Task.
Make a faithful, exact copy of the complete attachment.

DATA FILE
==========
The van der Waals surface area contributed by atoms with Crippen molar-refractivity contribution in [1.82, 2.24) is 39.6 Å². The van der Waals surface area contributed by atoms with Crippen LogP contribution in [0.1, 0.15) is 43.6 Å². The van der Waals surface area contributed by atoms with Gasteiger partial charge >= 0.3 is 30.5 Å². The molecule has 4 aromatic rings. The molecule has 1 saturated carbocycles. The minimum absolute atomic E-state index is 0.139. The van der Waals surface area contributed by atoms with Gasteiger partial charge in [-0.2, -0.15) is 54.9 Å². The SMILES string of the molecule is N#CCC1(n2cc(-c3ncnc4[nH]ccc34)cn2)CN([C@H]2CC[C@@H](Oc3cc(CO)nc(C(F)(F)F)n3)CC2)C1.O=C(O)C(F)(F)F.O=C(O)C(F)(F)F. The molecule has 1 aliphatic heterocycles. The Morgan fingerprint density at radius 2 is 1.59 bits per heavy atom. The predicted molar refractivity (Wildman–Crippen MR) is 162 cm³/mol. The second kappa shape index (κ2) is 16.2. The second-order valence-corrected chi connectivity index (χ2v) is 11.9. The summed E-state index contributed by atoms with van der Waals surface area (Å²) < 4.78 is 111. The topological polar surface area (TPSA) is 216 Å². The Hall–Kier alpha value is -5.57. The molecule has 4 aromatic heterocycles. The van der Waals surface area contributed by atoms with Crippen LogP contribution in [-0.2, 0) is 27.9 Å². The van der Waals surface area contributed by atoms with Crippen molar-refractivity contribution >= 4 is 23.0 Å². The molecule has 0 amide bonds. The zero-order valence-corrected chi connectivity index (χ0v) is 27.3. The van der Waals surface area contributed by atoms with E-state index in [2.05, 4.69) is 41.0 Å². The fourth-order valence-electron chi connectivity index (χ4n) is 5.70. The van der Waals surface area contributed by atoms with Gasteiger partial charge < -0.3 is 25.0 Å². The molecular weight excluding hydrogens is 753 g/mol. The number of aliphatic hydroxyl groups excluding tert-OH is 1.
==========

The van der Waals surface area contributed by atoms with Crippen molar-refractivity contribution in [1.82, 2.24) is 39.6 Å². The van der Waals surface area contributed by atoms with Crippen LogP contribution in [0.1, 0.15) is 43.6 Å². The van der Waals surface area contributed by atoms with Gasteiger partial charge >= 0.3 is 30.5 Å². The molecule has 4 aromatic rings. The molecule has 1 saturated carbocycles. The minimum absolute atomic E-state index is 0.139. The van der Waals surface area contributed by atoms with Gasteiger partial charge in [-0.2, -0.15) is 54.9 Å². The SMILES string of the molecule is N#CCC1(n2cc(-c3ncnc4[nH]ccc34)cn2)CN([C@H]2CC[C@@H](Oc3cc(CO)nc(C(F)(F)F)n3)CC2)C1.O=C(O)C(F)(F)F.O=C(O)C(F)(F)F. The molecule has 1 aliphatic heterocycles. The Morgan fingerprint density at radius 2 is 1.59 bits per heavy atom. The predicted molar refractivity (Wildman–Crippen MR) is 162 cm³/mol. The second kappa shape index (κ2) is 16.2. The second-order valence-corrected chi connectivity index (χ2v) is 11.9. The summed E-state index contributed by atoms with van der Waals surface area (Å²) < 4.78 is 111. The topological polar surface area (TPSA) is 216 Å². The Hall–Kier alpha value is -5.57. The molecule has 4 aromatic heterocycles. The van der Waals surface area contributed by atoms with Crippen LogP contribution in [-0.2, 0) is 27.9 Å². The van der Waals surface area contributed by atoms with Crippen molar-refractivity contribution >= 4 is 23.0 Å². The molecule has 0 amide bonds. The zero-order valence-corrected chi connectivity index (χ0v) is 27.3. The van der Waals surface area contributed by atoms with E-state index in [2.05, 4.69) is 41.0 Å². The fourth-order valence-electron chi connectivity index (χ4n) is 5.70. The van der Waals surface area contributed by atoms with Gasteiger partial charge < -0.3 is 25.0 Å². The molecular weight excluding hydrogens is 753 g/mol. The number of aliphatic hydroxyl groups excluding tert-OH is 1.